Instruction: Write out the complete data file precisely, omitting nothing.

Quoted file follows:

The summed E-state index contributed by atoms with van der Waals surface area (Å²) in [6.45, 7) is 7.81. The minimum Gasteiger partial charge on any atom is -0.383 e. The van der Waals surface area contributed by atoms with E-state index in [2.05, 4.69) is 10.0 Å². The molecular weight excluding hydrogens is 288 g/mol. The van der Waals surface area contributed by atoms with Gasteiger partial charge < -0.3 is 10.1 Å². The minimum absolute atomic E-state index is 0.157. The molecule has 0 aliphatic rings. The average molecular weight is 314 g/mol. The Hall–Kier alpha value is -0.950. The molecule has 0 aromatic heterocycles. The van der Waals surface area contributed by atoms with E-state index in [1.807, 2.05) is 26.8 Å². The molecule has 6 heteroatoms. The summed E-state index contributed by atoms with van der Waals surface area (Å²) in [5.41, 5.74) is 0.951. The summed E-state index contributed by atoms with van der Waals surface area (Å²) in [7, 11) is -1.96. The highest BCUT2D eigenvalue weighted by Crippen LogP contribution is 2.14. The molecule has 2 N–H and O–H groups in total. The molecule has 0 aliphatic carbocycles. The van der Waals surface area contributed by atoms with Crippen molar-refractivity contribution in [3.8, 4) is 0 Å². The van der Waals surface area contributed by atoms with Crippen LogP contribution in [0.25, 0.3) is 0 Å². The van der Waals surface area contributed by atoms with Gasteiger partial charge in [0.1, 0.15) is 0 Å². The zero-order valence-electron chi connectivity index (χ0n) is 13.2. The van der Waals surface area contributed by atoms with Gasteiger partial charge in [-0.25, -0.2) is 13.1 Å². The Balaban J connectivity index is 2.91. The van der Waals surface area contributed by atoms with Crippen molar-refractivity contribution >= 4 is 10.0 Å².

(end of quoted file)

The summed E-state index contributed by atoms with van der Waals surface area (Å²) in [6.45, 7) is 7.81. The minimum Gasteiger partial charge on any atom is -0.383 e. The van der Waals surface area contributed by atoms with E-state index in [2.05, 4.69) is 10.0 Å². The molecular weight excluding hydrogens is 288 g/mol. The van der Waals surface area contributed by atoms with Gasteiger partial charge < -0.3 is 10.1 Å². The minimum absolute atomic E-state index is 0.157. The molecule has 0 aliphatic rings. The average molecular weight is 314 g/mol. The Hall–Kier alpha value is -0.950. The molecule has 0 aromatic heterocycles. The van der Waals surface area contributed by atoms with E-state index in [1.807, 2.05) is 26.8 Å². The molecule has 6 heteroatoms. The summed E-state index contributed by atoms with van der Waals surface area (Å²) in [5.41, 5.74) is 0.951. The summed E-state index contributed by atoms with van der Waals surface area (Å²) in [7, 11) is -1.96. The highest BCUT2D eigenvalue weighted by Crippen LogP contribution is 2.14. The molecule has 2 N–H and O–H groups in total. The molecule has 0 aliphatic carbocycles. The van der Waals surface area contributed by atoms with Crippen molar-refractivity contribution in [3.8, 4) is 0 Å². The van der Waals surface area contributed by atoms with Crippen LogP contribution in [0.25, 0.3) is 0 Å². The van der Waals surface area contributed by atoms with Gasteiger partial charge in [0.1, 0.15) is 0 Å². The zero-order valence-electron chi connectivity index (χ0n) is 13.2. The van der Waals surface area contributed by atoms with Gasteiger partial charge in [-0.25, -0.2) is 13.1 Å². The Balaban J connectivity index is 2.91. The van der Waals surface area contributed by atoms with Crippen molar-refractivity contribution >= 4 is 10.0 Å².